Advent is meant to be portentous, which is a very different thing from our standard assumptions that everything is going to work out for the best. Who can believe that any more, anyway? In this season of the year 2015, a front-page feature article in the New York Times 12/4/15 tells us of our fears, fears that we never expected to have. (The article is by N. R. Kleinfeld, who wrote the chief feature article for September 12, 2001–first sentence: “It kept getting worse.” First sentences in the recent article: “The killings are happening too often. Bunched too close together. At places you would never imagine.”) There is a profound theological message here. Advent is the very opposite of the “countdown to Christmas,” because it tells us of our status in the world as it is. When Jesus spoke of “the ruler of this world” he meant Sin and Death, also called Satan. We have no right to expect anything from God. Advent requires of us an unblinking assessment of the real situation we find ourselves in.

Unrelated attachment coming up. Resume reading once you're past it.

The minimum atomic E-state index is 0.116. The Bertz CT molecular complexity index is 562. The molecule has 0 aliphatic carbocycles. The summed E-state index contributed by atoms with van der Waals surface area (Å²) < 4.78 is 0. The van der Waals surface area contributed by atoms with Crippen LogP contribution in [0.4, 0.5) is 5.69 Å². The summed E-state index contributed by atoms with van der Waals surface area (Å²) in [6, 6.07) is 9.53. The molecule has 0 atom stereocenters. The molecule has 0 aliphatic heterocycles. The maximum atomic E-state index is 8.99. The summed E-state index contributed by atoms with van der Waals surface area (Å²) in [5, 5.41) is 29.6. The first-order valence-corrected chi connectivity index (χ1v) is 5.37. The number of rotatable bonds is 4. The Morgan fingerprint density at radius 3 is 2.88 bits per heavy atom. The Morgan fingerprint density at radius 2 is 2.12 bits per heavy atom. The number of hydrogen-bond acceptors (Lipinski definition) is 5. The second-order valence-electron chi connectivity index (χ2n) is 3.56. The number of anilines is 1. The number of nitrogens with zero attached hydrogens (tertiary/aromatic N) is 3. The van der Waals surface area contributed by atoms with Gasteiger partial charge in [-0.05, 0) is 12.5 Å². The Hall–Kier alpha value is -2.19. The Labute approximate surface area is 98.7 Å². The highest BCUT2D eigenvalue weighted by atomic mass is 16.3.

But that still doesn’t get at the question of what Advent is really about. One of the readings associated with the season is the cry of the prophet Isaiah: “Oh, that you would rend the heavens and come down! that the mountains might quake at your presence, as fire kindles the brushwood, as fire causes water to boil–to make your name known to your adversaries, that the nations might tremble at your presence!” (Is. 64:1-2) This is not a season of hope for the birth of an infant. Advent, to be as blunt as possible, is the season of the world-overturning Second Coming of Christ.